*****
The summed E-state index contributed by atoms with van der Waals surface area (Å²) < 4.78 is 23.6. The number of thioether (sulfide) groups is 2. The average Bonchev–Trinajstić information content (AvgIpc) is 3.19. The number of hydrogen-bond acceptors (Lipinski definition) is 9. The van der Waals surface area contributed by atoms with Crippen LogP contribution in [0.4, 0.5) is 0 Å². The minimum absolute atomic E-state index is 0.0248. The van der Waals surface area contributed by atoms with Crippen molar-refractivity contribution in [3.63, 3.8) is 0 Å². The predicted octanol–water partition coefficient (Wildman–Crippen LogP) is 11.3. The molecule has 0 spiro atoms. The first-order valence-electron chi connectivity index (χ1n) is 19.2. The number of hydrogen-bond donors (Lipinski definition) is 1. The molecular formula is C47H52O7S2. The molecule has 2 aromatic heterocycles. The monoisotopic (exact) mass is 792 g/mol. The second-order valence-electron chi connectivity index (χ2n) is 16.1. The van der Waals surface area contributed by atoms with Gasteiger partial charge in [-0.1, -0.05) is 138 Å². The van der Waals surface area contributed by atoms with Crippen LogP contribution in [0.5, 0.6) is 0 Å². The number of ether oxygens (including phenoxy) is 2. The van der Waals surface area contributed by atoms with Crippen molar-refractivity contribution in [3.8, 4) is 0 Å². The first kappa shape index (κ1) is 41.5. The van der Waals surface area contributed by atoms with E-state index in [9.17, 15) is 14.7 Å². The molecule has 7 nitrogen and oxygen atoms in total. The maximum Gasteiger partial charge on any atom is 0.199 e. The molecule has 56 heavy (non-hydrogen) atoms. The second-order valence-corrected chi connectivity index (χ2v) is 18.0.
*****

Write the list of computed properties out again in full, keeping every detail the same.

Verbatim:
The summed E-state index contributed by atoms with van der Waals surface area (Å²) < 4.78 is 23.6. The number of thioether (sulfide) groups is 2. The average Bonchev–Trinajstić information content (AvgIpc) is 3.19. The number of hydrogen-bond acceptors (Lipinski definition) is 9. The van der Waals surface area contributed by atoms with Crippen LogP contribution in [0.4, 0.5) is 0 Å². The minimum absolute atomic E-state index is 0.0248. The van der Waals surface area contributed by atoms with Crippen molar-refractivity contribution in [3.63, 3.8) is 0 Å². The predicted octanol–water partition coefficient (Wildman–Crippen LogP) is 11.3. The molecule has 0 spiro atoms. The first-order valence-electron chi connectivity index (χ1n) is 19.2. The number of hydrogen-bond donors (Lipinski definition) is 1. The molecular formula is C47H52O7S2. The molecule has 2 aromatic heterocycles. The monoisotopic (exact) mass is 792 g/mol. The second-order valence-electron chi connectivity index (χ2n) is 16.1. The van der Waals surface area contributed by atoms with Gasteiger partial charge in [-0.1, -0.05) is 138 Å². The van der Waals surface area contributed by atoms with Crippen LogP contribution in [0.5, 0.6) is 0 Å². The number of ether oxygens (including phenoxy) is 2. The van der Waals surface area contributed by atoms with Crippen molar-refractivity contribution in [3.8, 4) is 0 Å². The first kappa shape index (κ1) is 41.5. The van der Waals surface area contributed by atoms with E-state index in [9.17, 15) is 14.7 Å². The molecule has 7 nitrogen and oxygen atoms in total. The maximum Gasteiger partial charge on any atom is 0.199 e. The molecule has 56 heavy (non-hydrogen) atoms. The second-order valence-corrected chi connectivity index (χ2v) is 18.0.